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  Environment » Environmental Information » Environmental indicators » Rivers and streams: monitoring and reporting » River water quality for contact recreation » Methods - how we monitor

Methods - how we monitor

Where and how we collect the data

We carry out routine monitoring of river water quality under two main programmes:

  1. Waikato River monitoring programme.
  2. Regional rivers monitoring programme (which covers rivers throughout the region, other than the Waikato River).

This monitoring provides information on the condition of the water so that we can assess its suitability for uses (such as supporting healthy ecosystems or human recreation).

Monitoring sites

We have 10 sites on the Waikato River and 105 sites on other rivers and streams (including five NIWA sites).

Sites are grouped into two river reaches (upper and lower reaches of the Waikato River) and seven zones.

Table 1: Water quality monitoring river reaches and zones

River reaches and zonesNumber of sites
Upper Waikato River 5
Lower Waikato River 5
Coromandel 11
Hauraki 13
Inflows to Lake Taupō 13
Upland tributaries of the Waikato River 12
Lowland tributaries of the Waikato River 26
Waipa River and tributaries 16
West Coast 14
Total 115

Monitoring frequency

Monitoring history

The Waikato Regional Council began monitoring sites on the Waikato River between 1980 and 1987. The regional rivers programme started monitoring between 1993 and 1994. Monitoring started at the five NIWA regional rivers sites between 1989 and 1990.

Measurement technique

We measure water quality by either taking measurements on site (for example, water temperature and water clarity) or taking samples of water back to the laboratory for analysis. We measure more than 20 water quality variables. They include:

  • physical variables (for example, temperature, pH, turbidity),
  • chemical variables (for example, dissolved oxygen, arsenic, nitrogen and phosphorus),
  • microbiological variables (for example, Escherichia coli).

Only the water clarity and microbiological data are used for this indicator.

How this indicator is compiled

The Waikato  Regional Council has developed three categories of river water quality for contact recreation:

  1. excellent
  2. satisfactory
  3. unsatisfactory.

We based these categories on the ‘critical values’ for two water quality variables that are relevant to the suitability of river water for contact recreation. The variables are:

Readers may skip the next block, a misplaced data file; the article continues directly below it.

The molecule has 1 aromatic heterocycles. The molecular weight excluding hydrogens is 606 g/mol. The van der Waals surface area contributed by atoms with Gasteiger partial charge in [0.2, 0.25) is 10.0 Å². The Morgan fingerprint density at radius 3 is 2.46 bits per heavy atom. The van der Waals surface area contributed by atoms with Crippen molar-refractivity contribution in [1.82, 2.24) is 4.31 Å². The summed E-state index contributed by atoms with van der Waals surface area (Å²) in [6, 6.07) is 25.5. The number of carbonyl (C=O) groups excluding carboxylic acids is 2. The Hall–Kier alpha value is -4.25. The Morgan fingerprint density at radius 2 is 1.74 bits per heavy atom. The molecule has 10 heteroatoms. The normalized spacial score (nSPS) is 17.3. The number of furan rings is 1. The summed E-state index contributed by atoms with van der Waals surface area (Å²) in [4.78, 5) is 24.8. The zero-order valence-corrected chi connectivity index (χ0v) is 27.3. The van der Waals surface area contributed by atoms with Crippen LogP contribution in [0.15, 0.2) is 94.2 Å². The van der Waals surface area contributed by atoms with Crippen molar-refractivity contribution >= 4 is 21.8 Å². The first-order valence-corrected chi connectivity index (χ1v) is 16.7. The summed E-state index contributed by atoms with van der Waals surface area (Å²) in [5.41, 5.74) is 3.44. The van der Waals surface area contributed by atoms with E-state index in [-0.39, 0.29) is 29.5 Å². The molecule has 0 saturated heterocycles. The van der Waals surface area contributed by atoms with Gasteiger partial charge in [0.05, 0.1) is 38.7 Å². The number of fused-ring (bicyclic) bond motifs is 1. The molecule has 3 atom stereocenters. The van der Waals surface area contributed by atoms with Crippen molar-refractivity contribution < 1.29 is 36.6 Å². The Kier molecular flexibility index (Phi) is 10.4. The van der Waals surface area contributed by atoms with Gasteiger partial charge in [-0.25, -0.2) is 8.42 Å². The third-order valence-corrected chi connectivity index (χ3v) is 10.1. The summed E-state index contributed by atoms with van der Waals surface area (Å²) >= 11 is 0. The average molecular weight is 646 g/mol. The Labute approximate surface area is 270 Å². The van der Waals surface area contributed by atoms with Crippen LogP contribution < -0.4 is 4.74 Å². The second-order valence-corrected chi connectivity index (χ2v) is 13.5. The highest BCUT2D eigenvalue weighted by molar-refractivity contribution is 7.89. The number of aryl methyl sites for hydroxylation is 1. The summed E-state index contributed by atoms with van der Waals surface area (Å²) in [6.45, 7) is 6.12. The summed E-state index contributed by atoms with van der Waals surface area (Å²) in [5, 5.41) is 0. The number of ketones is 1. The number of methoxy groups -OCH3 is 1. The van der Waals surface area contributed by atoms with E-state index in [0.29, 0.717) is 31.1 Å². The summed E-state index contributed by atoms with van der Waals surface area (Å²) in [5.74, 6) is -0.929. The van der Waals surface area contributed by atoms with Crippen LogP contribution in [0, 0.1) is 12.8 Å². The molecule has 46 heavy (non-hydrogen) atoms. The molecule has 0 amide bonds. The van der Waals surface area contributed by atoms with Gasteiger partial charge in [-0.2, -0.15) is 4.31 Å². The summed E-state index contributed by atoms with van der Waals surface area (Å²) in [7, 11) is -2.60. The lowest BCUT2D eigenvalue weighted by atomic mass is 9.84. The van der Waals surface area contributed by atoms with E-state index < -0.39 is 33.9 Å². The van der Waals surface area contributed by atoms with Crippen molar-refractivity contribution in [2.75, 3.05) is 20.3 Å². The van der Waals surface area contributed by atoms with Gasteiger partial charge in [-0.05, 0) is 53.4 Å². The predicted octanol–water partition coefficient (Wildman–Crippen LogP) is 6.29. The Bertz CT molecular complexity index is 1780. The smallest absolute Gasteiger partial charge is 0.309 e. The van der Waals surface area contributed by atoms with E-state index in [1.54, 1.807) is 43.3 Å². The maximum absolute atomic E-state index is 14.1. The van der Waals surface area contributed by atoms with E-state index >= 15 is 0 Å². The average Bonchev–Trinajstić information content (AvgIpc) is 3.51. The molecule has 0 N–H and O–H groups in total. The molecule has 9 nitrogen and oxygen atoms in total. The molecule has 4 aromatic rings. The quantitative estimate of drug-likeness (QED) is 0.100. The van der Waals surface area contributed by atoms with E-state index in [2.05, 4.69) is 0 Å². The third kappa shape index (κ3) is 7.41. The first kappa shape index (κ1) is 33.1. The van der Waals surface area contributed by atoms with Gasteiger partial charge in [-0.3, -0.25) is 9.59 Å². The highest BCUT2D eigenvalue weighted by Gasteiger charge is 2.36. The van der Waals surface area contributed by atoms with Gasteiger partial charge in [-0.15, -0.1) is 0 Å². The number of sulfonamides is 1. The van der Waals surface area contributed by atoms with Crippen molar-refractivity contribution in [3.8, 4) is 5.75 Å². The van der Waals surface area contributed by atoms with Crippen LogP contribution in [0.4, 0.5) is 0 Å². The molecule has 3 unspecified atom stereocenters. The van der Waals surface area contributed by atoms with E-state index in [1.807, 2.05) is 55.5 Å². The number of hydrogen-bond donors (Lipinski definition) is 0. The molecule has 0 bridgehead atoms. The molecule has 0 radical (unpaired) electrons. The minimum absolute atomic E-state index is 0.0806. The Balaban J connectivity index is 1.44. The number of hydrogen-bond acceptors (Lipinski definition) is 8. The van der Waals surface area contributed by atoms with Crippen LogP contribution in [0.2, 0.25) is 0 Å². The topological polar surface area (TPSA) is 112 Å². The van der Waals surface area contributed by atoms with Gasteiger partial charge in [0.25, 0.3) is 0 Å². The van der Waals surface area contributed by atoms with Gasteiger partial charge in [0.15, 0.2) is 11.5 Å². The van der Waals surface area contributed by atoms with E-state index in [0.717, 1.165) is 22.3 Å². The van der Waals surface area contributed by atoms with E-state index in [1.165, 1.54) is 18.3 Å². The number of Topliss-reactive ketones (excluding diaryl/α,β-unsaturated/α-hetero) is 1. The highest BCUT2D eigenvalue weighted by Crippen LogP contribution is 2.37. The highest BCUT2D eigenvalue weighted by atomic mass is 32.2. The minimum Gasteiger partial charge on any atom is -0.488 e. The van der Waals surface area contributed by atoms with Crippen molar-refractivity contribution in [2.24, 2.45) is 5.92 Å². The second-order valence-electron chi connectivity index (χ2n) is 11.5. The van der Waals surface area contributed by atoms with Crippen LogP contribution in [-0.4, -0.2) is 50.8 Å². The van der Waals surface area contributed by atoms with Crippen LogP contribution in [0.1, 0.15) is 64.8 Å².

1. water clarity at baseflow
  2. Escherichia coli – 95th percentile.

Check out the table below for critical values for the three categories that were derived from national or other standards and guidelines, and from expert opinion.

At each monitoring site, we determined the proportions of all samples collected during 2013-2017 for a given water quality variable which met the standard for excellent water quality. Similarly, we determined the proportions that met the standard for satisfactory and unsatisfactory water quality. This process was undertaken for both variables.

At each site, we calculated the average value of the proportions found to be ‘excellent’ for both of the variables. We also calculated the average proportions for the ‘satisfactory’ and ‘unsatisfactory’ categories.

We then aggregated the results for the individual sites according to site location. We also aggregated the results from the five Waikato River sites upstream of Lake Kāarapiro into an upper river result, and the other sites into a lower river result. The results for the other 105 sites were aggregated into seven water zones.

Guidelines and standards

The table below lists the river water quality guidelines used.

Table 2: Guidelines used to assess river water quality for contact recreation

Water quality variable (units)Relevance Categories 
    Excellent Satisfactory Unsatisfactory
Clarity, baseflow (m) Visibility >4 1.6 – 4 <1.6
Escherichia coli, 95th percentile Human health <55 55 – 550 >550


  1. ‘Baseflow’ is defined as flows less than the upper decile flow (noting that people are less likely to want to swim when river flows are high).
  2. The 95th percentile value of E. coli in the 2003 national guidelines is 550 units per 100 mL. We use this value to define unsatisfactory conditions.
  3. 'Excellent' conditions have an E. coli level one-tenth of the 'action' value (55 units per 100 mL).


  • The aggregation of river water quality data within a zone ignores any differences between the sites in that zone.
  • Levels of faecal bacteria in rivers are known to vary markedly with time, so the three-monthly sampling probably provides only a broad indication of ‘typical’ levels.

Quality control procedures

Tulagi, A. 2017. Waikato River Water Quality Monitoring Programme: Data Report 2016. Waikato Regional Council Technical Report 2017/14. Waikato Regional Council, Hamilton.

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